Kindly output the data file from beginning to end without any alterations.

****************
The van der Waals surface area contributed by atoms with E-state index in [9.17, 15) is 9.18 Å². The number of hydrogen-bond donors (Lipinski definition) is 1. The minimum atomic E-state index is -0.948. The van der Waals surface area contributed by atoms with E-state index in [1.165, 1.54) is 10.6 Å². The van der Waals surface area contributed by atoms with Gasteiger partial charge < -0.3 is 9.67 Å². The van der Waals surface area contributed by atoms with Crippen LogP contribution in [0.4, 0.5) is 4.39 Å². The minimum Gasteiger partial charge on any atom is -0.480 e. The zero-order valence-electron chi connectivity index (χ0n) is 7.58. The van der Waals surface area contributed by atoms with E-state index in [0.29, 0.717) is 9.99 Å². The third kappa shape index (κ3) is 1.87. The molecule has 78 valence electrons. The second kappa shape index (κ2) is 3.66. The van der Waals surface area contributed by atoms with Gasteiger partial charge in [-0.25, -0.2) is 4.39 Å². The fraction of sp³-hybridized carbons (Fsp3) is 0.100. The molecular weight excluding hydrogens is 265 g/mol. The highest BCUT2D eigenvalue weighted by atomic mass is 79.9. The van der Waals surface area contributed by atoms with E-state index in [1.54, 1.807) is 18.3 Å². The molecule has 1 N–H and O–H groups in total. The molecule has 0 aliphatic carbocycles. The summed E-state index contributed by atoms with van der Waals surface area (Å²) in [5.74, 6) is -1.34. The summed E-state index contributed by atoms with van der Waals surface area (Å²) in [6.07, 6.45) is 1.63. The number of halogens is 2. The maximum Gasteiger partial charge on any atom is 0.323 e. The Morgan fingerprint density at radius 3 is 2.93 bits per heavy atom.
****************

The van der Waals surface area contributed by atoms with E-state index in [9.17, 15) is 9.18 Å². The number of hydrogen-bond donors (Lipinski definition) is 1. The minimum atomic E-state index is -0.948. The van der Waals surface area contributed by atoms with E-state index in [1.165, 1.54) is 10.6 Å². The van der Waals surface area contributed by atoms with Gasteiger partial charge < -0.3 is 9.67 Å². The van der Waals surface area contributed by atoms with Crippen LogP contribution in [0.4, 0.5) is 4.39 Å². The minimum Gasteiger partial charge on any atom is -0.480 e. The zero-order valence-electron chi connectivity index (χ0n) is 7.58. The van der Waals surface area contributed by atoms with E-state index in [0.29, 0.717) is 9.99 Å². The third kappa shape index (κ3) is 1.87. The molecule has 78 valence electrons. The second kappa shape index (κ2) is 3.66. The van der Waals surface area contributed by atoms with Gasteiger partial charge in [-0.25, -0.2) is 4.39 Å². The fraction of sp³-hybridized carbons (Fsp3) is 0.100. The molecular weight excluding hydrogens is 265 g/mol. The highest BCUT2D eigenvalue weighted by atomic mass is 79.9. The van der Waals surface area contributed by atoms with E-state index in [1.54, 1.807) is 18.3 Å². The molecule has 1 N–H and O–H groups in total. The molecule has 0 aliphatic carbocycles. The summed E-state index contributed by atoms with van der Waals surface area (Å²) in [5.74, 6) is -1.34. The summed E-state index contributed by atoms with van der Waals surface area (Å²) in [6.07, 6.45) is 1.63. The number of halogens is 2. The maximum Gasteiger partial charge on any atom is 0.323 e. The Morgan fingerprint density at radius 3 is 2.93 bits per heavy atom.